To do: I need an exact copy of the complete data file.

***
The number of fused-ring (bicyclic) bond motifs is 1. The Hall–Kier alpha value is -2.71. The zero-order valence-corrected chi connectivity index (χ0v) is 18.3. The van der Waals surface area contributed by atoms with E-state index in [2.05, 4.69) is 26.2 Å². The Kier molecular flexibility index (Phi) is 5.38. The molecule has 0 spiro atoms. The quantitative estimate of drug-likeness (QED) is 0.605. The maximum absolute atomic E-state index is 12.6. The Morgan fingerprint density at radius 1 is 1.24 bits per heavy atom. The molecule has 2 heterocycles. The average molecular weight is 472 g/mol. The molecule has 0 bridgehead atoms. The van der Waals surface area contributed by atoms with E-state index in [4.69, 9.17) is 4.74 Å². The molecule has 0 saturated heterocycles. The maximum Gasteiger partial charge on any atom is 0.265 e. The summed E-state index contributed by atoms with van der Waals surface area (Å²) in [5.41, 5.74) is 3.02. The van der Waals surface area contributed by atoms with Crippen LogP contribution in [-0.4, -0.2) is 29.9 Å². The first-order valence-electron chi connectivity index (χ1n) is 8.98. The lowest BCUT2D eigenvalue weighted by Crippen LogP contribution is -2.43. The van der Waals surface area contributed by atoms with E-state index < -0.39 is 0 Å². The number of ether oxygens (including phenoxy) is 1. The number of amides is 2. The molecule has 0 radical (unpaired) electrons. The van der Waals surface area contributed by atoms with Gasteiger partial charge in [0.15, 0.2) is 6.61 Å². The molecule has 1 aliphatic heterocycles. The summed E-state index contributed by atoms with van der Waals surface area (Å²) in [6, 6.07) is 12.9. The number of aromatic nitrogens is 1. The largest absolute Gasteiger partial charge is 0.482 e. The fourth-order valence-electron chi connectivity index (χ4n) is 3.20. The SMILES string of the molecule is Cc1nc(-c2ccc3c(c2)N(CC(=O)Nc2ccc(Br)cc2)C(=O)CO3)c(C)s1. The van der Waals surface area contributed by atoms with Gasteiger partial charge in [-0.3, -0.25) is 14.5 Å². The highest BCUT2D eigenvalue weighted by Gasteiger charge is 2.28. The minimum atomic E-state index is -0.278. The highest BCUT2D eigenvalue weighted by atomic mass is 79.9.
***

The number of fused-ring (bicyclic) bond motifs is 1. The Hall–Kier alpha value is -2.71. The zero-order valence-corrected chi connectivity index (χ0v) is 18.3. The van der Waals surface area contributed by atoms with E-state index in [2.05, 4.69) is 26.2 Å². The Kier molecular flexibility index (Phi) is 5.38. The molecule has 0 spiro atoms. The quantitative estimate of drug-likeness (QED) is 0.605. The maximum absolute atomic E-state index is 12.6. The Morgan fingerprint density at radius 1 is 1.24 bits per heavy atom. The molecule has 2 heterocycles. The average molecular weight is 472 g/mol. The molecule has 0 bridgehead atoms. The van der Waals surface area contributed by atoms with E-state index in [4.69, 9.17) is 4.74 Å². The molecule has 0 saturated heterocycles. The maximum Gasteiger partial charge on any atom is 0.265 e. The summed E-state index contributed by atoms with van der Waals surface area (Å²) in [5.41, 5.74) is 3.02. The van der Waals surface area contributed by atoms with Crippen LogP contribution in [-0.4, -0.2) is 29.9 Å². The first-order valence-electron chi connectivity index (χ1n) is 8.98. The lowest BCUT2D eigenvalue weighted by Crippen LogP contribution is -2.43. The van der Waals surface area contributed by atoms with E-state index < -0.39 is 0 Å². The number of ether oxygens (including phenoxy) is 1. The number of amides is 2. The molecule has 0 radical (unpaired) electrons. The van der Waals surface area contributed by atoms with Gasteiger partial charge in [0.15, 0.2) is 6.61 Å². The molecule has 1 aliphatic heterocycles. The summed E-state index contributed by atoms with van der Waals surface area (Å²) in [6, 6.07) is 12.9. The number of aromatic nitrogens is 1. The largest absolute Gasteiger partial charge is 0.482 e. The fourth-order valence-electron chi connectivity index (χ4n) is 3.20. The SMILES string of the molecule is Cc1nc(-c2ccc3c(c2)N(CC(=O)Nc2ccc(Br)cc2)C(=O)CO3)c(C)s1. The van der Waals surface area contributed by atoms with Gasteiger partial charge in [-0.3, -0.25) is 14.5 Å². The highest BCUT2D eigenvalue weighted by Gasteiger charge is 2.28. The minimum atomic E-state index is -0.278. The highest BCUT2D eigenvalue weighted by atomic mass is 79.9.